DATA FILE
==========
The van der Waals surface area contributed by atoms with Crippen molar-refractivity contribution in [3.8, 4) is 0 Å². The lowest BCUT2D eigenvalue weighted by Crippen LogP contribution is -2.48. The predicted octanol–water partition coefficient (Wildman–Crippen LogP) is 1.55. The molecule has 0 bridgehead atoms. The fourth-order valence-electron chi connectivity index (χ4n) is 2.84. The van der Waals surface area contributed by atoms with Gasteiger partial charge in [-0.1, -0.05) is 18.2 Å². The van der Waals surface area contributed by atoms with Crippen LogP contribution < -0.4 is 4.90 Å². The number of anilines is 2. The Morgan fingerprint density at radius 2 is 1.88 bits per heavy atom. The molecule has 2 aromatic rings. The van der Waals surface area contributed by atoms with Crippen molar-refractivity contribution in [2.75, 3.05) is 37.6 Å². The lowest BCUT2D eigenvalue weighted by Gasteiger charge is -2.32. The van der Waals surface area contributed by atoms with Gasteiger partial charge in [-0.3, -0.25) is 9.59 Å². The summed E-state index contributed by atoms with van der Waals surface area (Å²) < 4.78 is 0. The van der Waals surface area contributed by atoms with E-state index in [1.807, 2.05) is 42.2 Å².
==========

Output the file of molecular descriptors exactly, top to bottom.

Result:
The van der Waals surface area contributed by atoms with Crippen molar-refractivity contribution in [3.8, 4) is 0 Å². The lowest BCUT2D eigenvalue weighted by Crippen LogP contribution is -2.48. The predicted octanol–water partition coefficient (Wildman–Crippen LogP) is 1.55. The molecule has 0 bridgehead atoms. The fourth-order valence-electron chi connectivity index (χ4n) is 2.84. The van der Waals surface area contributed by atoms with Gasteiger partial charge in [-0.1, -0.05) is 18.2 Å². The van der Waals surface area contributed by atoms with Crippen LogP contribution < -0.4 is 4.90 Å². The number of anilines is 2. The Morgan fingerprint density at radius 2 is 1.88 bits per heavy atom. The molecule has 2 aromatic rings. The van der Waals surface area contributed by atoms with Crippen molar-refractivity contribution in [2.75, 3.05) is 37.6 Å². The lowest BCUT2D eigenvalue weighted by Gasteiger charge is -2.32. The van der Waals surface area contributed by atoms with Gasteiger partial charge in [-0.3, -0.25) is 9.59 Å². The summed E-state index contributed by atoms with van der Waals surface area (Å²) < 4.78 is 0. The van der Waals surface area contributed by atoms with E-state index in [1.807, 2.05) is 42.2 Å².